Making Guacamole with Hard Avocados



Freshly picked California Hass Avocad0s

Having lived on an avocado farm with my husband who has grown avocados for over 40 years, I must tell you up front that it is impossible to make guacamole with hard avocados.  That’s why I wanted to write this for you.    If you have found this post, you were probably searching for information about how to do that.

I don’t intend to mislead anyone, but if you really do want to learn more about avocados and how to have the best avocado experience ever,  bear with me and I’ll explain.

Rock Hard Avocados

The avocados in the photo above were just picked and they’re rock hard.  When a mature avocado is picked from the tree it IS rock hard.  Avocados are supposed to be hard.  The nice thing about a hard avocado is that you can take good care of it until it has softened and is perfect for eating.  I hesitate to use the word “ripe” because technically a hard avocado IS ripe.  It needs time to soften before it can be eaten.


This Fuerte avocado is perfect.

Ripe Avocados

The indication of ripeness in an avocado is the oil content.  Oil?  Yes!  At the beginning of a new crop season (in December here in California) the state samples various sizes and varieties of avocado to determine the oil content.  Unless that avocado has the right amount of oil,  it won’t soften at all.  It will just turn rubbery.  Nothing anybody would want to eat.  So even if an avocado looks ready in November,  don’t pick it!

Avocado Oil Content

The minimum amount of oil is just enough to make the avocado edible.  If you want really  good avocado flavor (you do, don’t you?) then you must wait a few more months for the oil in the avocado to increase.  I’m talking about the Hass variety right now, because they are the ones found most commonly in stores.  If you can find other varieties like Bacon or Fuerte that are short season winter avocados,  then you will want to go ahead and eat them between December and March.   If you love Reed avocados ( the ones that look like cannon balls) you have to wait for  July, because that’s when they will be mature enough to pick.

Best Time to Eat California Hass Avocados

Hass Avocados can be very tasty in February and March…but if you can wait until April – August,  you’ll get the really delicious flavor and creamy consistency that makes a Hass avocado perfect for salads,  sandwiches, or guacamole.  The oil content continues to increase as the the avocado hangs in the tree, so if you get a Hass avocado that was picked later in the summer,  it will be  even more buttery and creamy.  It will also soften sooner.  (Try California Fuerte avocados  in December-March…they’re amazing!)

How Long Until an Avocado is Soft Enough to Eat?

Since it’s the oil content that allows the avocado to soften,  you will find that fresh picked avocados will take longer to soften in the early months of the year.   Sometimes up to 2 weeks!  If you are buying your avocados in a grocery store,  they might have been picked 2 weeks ago…or 1 week ago…or even longer if they were shipped in from another country.  Sometimes the avocados are kept in cool storage (to keep them from softening) and they get TOO cold.  Then they may not soften at all,  or you might find red spots in the avocados. For more information about ripening avocados,  read The Secret For Perfectly Ripened Avocados.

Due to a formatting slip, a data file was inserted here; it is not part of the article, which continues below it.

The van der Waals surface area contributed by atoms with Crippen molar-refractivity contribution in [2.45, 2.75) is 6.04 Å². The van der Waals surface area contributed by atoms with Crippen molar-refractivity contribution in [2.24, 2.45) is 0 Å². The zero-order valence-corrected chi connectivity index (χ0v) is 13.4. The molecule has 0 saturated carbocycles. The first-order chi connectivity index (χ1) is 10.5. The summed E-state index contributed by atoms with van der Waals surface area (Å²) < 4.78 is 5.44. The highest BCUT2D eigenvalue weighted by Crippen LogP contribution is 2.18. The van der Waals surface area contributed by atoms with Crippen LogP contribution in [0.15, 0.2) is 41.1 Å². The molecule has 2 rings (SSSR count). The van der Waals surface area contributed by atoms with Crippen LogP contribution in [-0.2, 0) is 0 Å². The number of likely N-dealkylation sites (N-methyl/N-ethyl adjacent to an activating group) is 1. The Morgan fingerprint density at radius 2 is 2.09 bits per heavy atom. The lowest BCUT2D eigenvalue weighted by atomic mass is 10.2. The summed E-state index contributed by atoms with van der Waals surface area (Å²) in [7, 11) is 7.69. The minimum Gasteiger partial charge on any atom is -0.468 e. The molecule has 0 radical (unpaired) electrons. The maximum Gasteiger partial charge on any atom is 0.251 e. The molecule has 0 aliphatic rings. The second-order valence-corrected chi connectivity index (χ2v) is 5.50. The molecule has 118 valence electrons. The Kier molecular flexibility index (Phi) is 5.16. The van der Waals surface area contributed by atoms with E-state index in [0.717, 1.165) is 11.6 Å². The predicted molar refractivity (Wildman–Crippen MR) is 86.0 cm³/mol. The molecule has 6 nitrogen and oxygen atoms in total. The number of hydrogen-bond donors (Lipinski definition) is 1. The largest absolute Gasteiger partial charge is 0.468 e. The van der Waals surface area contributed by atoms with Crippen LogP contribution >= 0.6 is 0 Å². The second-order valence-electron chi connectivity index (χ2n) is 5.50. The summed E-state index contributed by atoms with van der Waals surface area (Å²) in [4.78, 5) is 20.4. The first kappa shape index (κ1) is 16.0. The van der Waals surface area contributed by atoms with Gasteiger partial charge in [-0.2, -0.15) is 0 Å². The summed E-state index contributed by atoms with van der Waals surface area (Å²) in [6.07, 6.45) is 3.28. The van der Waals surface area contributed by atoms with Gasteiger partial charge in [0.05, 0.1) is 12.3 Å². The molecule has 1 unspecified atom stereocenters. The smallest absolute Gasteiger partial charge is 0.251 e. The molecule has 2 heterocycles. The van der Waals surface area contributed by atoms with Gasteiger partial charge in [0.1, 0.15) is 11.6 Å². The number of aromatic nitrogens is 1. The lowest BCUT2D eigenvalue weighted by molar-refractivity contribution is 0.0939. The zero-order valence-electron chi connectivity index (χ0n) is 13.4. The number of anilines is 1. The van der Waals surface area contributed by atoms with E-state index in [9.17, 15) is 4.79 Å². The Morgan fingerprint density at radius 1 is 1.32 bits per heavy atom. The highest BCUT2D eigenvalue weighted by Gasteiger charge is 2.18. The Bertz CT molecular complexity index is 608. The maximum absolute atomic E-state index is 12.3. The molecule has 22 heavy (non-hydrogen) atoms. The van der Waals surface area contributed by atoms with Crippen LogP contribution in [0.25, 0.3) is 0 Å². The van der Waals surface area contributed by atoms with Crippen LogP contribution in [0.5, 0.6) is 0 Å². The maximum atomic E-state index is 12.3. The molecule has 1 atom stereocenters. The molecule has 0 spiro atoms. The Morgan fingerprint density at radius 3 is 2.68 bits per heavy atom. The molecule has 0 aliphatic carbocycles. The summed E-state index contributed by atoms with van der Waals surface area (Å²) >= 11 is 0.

What to Do with Hard Avocados

The best thing to do with hard avocados is to WAIT.  I know, you wanted your guacamole for tonight’s party.  We have the same problem here on the ranch.  If I want avocados to serve for guests who are coming tomorrow, I needed to pick them a week ago.   Avocados are just like that … they  help us develop our skills for planning ahead!  The best way to be sure to have ripe avocados when you want them is to keep a few on the counter at all times.  If they begin to soften a day or two early, put them in the refrigerator.   Just buy a few California avocados several times a week and you’ll be covered.


What About the Paper Bag?

Yes, you can put your avocados into a brown paper bag with an apple or banana.  The natural ethylene gas released by the fruits will hasten the softening of the avocado.  But please don’t put that paper bag on a sunny windowsill, as a popular magazine recently reported.  Avocados do not need to be exposed to heat or sun, and doing so may change the flavor or ruin them entirely.  In fact,  farmers go to great lengths to keep the avocados from getting cooked in the sun after they are picked.  If you try the paper-bag-method,  just put the paper bag on your kitchen counter.


The paper bag will hold in the natural ethylene gas released by the ripening fruit, and help the avocados soften a day or so sooner.

What If I Cut It Too Soon?

Even the most experienced avocado-philes (myself included) can make an innocent mistake.  You pick up the avocados one by one, hoping that you will find one that is perfect for eating right away.  You gently squeeze each one…could this be it?  Hmmm…maybe this one is ready.  Should I cut it and find out?  At this point you have to decide whether you are willing to take the risk.  If the avocado “gives” slightly as you gently squeeze it,   you are probably okay to go ahead and cut it.  If the green Hass avocado color has darkened to a blackish green and it definitely feels soft when you gently squeeze it,  you are good to go.  If the skin has some dimples in it and it’s black and feels squishy when you squeeze, you have waited too long.   Go ahead and cut it open, but cut off the bad spots or the flavor of your guacamole will be affected.